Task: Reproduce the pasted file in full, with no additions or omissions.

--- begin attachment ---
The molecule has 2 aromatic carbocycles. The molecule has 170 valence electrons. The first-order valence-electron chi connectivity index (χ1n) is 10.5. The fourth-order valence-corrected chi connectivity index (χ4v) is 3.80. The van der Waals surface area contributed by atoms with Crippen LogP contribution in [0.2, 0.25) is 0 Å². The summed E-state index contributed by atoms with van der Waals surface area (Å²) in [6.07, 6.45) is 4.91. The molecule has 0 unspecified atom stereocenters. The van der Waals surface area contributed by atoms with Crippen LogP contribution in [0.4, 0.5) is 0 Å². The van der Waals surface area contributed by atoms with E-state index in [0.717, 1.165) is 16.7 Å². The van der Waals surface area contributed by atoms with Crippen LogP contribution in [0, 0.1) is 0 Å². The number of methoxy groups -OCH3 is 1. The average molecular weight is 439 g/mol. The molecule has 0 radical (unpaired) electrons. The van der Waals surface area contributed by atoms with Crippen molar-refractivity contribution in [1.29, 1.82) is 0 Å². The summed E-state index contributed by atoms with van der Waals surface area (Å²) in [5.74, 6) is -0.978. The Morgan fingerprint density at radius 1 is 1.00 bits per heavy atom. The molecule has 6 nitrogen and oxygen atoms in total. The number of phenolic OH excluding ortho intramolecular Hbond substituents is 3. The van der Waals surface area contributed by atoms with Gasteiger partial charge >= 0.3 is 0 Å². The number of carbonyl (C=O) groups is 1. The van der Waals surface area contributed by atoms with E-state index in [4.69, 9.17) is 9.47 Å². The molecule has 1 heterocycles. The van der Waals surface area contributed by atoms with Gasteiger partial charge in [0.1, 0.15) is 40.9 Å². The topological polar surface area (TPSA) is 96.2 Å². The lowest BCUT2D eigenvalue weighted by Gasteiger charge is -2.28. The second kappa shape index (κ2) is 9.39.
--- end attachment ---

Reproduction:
The molecule has 2 aromatic carbocycles. The molecule has 170 valence electrons. The first-order valence-electron chi connectivity index (χ1n) is 10.5. The fourth-order valence-corrected chi connectivity index (χ4v) is 3.80. The van der Waals surface area contributed by atoms with Crippen LogP contribution in [0.2, 0.25) is 0 Å². The summed E-state index contributed by atoms with van der Waals surface area (Å²) in [6.07, 6.45) is 4.91. The molecule has 0 unspecified atom stereocenters. The van der Waals surface area contributed by atoms with Crippen LogP contribution in [0.4, 0.5) is 0 Å². The van der Waals surface area contributed by atoms with E-state index in [0.717, 1.165) is 16.7 Å². The van der Waals surface area contributed by atoms with Crippen LogP contribution in [0, 0.1) is 0 Å². The number of methoxy groups -OCH3 is 1. The average molecular weight is 439 g/mol. The molecule has 0 radical (unpaired) electrons. The van der Waals surface area contributed by atoms with Crippen molar-refractivity contribution in [1.29, 1.82) is 0 Å². The summed E-state index contributed by atoms with van der Waals surface area (Å²) in [5.74, 6) is -0.978. The Morgan fingerprint density at radius 1 is 1.00 bits per heavy atom. The molecule has 6 nitrogen and oxygen atoms in total. The number of phenolic OH excluding ortho intramolecular Hbond substituents is 3. The van der Waals surface area contributed by atoms with Gasteiger partial charge >= 0.3 is 0 Å². The number of carbonyl (C=O) groups is 1. The van der Waals surface area contributed by atoms with E-state index in [4.69, 9.17) is 9.47 Å². The molecule has 1 heterocycles. The van der Waals surface area contributed by atoms with Gasteiger partial charge in [0.1, 0.15) is 40.9 Å². The topological polar surface area (TPSA) is 96.2 Å². The lowest BCUT2D eigenvalue weighted by Gasteiger charge is -2.28. The second kappa shape index (κ2) is 9.39.